Paris, Always With Me

In the late morning yesterday, I was idly hopping between tab and tab on my laptop when I opened Twitter and saw the photograph of a plume of smoke engulfing Notre-Dame de Paris cathedral. It took me a moment to process what I was seeing with my own eyes, and when I did I was horrorstruck.

I lived in Paris for six months, as January of 2011 turned into spring. I was lucky enough to take a classroom-and-walking-tours course on the history of Paris as told by her monuments. I may have been stressed out while I was there, but I came slowly (grudgingly?) to really love the city. And you cannot love Paris without also loving Notre-Dame.

Photo from May of 2011, from the Left Bank, near Shakespeare & Co.

Photo from May of 2011, from the Left Bank, near Shakespeare & Co.

“Our Lady,” that is to say, the Blessed Virgin Mary, watches over the city from the island. Sainte-Chappelle, her neighbor, is a fantasy in stained glass. Sainte-Chappelle was built by kings and for kings. But Notre-Dame, to this day, is the people’s church. The fire yesterday is doubtless a terrible blow to the French people, but the stone towers are still standing; with quick action and careful work, Notre-Dame will be repaired.

Nevertheless, this is a loss. Roman-Catholic Parisians in particular will need to mourn even on Easter Sunday, the holiest and most joyous day of the calendar. It is necessary to speak grief before healing can really begin— only the language differs from person to person.

And tangential to that…

I’ve been working on a poem about loss, grieving, and healing. It’s sort of a translation of the song “Always With Me,” a song by Youmi Kimura which is the end-credits song/coda for Hayao Miyazaki’s animated masterpiece, Spirited Away.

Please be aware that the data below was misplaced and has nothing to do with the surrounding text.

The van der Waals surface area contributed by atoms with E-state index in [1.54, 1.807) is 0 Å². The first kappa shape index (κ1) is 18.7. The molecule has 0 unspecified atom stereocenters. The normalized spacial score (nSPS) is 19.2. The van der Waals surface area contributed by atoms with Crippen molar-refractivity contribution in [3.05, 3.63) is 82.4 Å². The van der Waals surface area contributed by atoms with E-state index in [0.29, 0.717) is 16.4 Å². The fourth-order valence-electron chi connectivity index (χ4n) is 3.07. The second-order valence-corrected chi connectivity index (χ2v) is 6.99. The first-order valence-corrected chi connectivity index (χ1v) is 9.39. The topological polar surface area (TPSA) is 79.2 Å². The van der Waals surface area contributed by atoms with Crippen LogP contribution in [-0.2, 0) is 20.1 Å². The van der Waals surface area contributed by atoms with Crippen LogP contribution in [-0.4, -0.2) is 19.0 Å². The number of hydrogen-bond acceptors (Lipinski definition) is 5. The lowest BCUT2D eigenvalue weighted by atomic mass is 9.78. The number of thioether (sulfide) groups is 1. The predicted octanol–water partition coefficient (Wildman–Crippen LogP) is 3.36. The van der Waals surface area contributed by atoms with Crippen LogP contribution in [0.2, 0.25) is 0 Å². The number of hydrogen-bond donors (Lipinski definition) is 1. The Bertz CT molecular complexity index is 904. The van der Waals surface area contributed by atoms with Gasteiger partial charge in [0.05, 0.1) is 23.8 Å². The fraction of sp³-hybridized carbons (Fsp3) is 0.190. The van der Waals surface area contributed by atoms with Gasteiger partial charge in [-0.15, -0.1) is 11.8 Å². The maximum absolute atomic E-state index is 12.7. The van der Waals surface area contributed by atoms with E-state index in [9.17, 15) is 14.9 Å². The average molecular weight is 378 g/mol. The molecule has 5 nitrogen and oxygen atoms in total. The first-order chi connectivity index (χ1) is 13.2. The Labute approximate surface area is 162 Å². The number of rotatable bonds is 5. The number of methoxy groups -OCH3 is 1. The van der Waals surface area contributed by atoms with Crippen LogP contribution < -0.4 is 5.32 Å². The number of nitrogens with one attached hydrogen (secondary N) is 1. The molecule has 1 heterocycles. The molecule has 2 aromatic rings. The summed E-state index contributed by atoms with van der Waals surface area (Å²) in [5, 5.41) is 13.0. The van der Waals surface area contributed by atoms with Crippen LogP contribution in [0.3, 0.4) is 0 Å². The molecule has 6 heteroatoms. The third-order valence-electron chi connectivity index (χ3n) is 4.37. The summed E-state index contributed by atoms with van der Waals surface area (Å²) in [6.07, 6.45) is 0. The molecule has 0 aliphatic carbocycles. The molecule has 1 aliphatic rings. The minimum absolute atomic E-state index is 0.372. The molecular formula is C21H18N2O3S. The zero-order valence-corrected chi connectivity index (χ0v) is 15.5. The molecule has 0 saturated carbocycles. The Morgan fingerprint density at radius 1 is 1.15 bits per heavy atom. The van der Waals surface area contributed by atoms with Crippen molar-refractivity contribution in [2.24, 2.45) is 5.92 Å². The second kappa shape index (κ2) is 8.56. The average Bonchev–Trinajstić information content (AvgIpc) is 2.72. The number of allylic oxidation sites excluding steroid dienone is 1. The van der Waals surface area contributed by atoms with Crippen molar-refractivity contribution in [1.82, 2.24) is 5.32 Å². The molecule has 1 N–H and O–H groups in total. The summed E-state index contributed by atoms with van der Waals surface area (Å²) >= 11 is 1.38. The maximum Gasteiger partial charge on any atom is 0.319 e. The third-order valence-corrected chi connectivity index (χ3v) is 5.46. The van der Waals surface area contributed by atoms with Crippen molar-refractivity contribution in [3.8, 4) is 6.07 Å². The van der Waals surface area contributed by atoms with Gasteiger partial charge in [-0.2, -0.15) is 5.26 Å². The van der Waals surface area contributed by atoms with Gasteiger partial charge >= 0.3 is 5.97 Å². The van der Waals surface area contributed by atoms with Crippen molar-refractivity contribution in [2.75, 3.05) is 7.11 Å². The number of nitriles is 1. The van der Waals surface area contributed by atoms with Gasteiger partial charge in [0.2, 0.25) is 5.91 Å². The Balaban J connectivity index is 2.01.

I say “sort of” a translation, because my words here are not picked to correspond with the Japanese lyrics. I’m not a big fan of the official English translation, sung here by Hayley Westenra. And my only Japanese is “sumimasen.” I find the melody of the song, paired with the ending of Spirited Away, to be beautiful and haunting, and I wanted to do something that would match and complement that bittersweet feeling. When I sat down to scribble something out, I found myself drawing words from other portal fantasies, that is, other works about children venturing through worlds not our own, worlds that are magical and often contain at least a few metaphors about growing up.

To wit, if you’ve read Catherynne M. Valente’s The Girl who Circumnavigated Fairyland in a Ship of her Own Making or Susan Cooper’s Seaward, you’ll recognize a few details from those books. And a key line comes from the manga Card Captor Sakura, which isn’t a portal fantasy but I still love it.

And all of that is not to diminish from the original vision and voice that Miyazaki expresses in his own film. This poem-translation, meant to be sung to the melody of “Always With Me,” is a tribute to that.

Chihiro, the heroine of Spirited Away, looking back one last time.

Chihiro, the heroine of Spirited Away, looking back one last time.

The sands have run out now, I must turn away

To working and sleeping and an ordinary day,

The streets all are empty as a page without a pen,

But my eyes are bright,

For I know we’ll meet again.

It seeps into my mind

The world I left behind

My home in its details

Is around me as before,

But it’s me who is different,

Changed from inside out,

I can’t hold to what I knew

Ever since I met you.

Farewell to the lullabies that soothed me before,

The past is behind me, and it’s time to shut the door--

Now the future is waiting, it’s dappled dark and bright;

The path is worth taking,

I’m sure I’ll be alright.

I’ll remember you in summer, I’ll miss you in fall,

In winter I’ll dream you as snow piles on the wall,

When water starts to quicken and flows to the sea,

I’ll open my heart

For you to come back to me.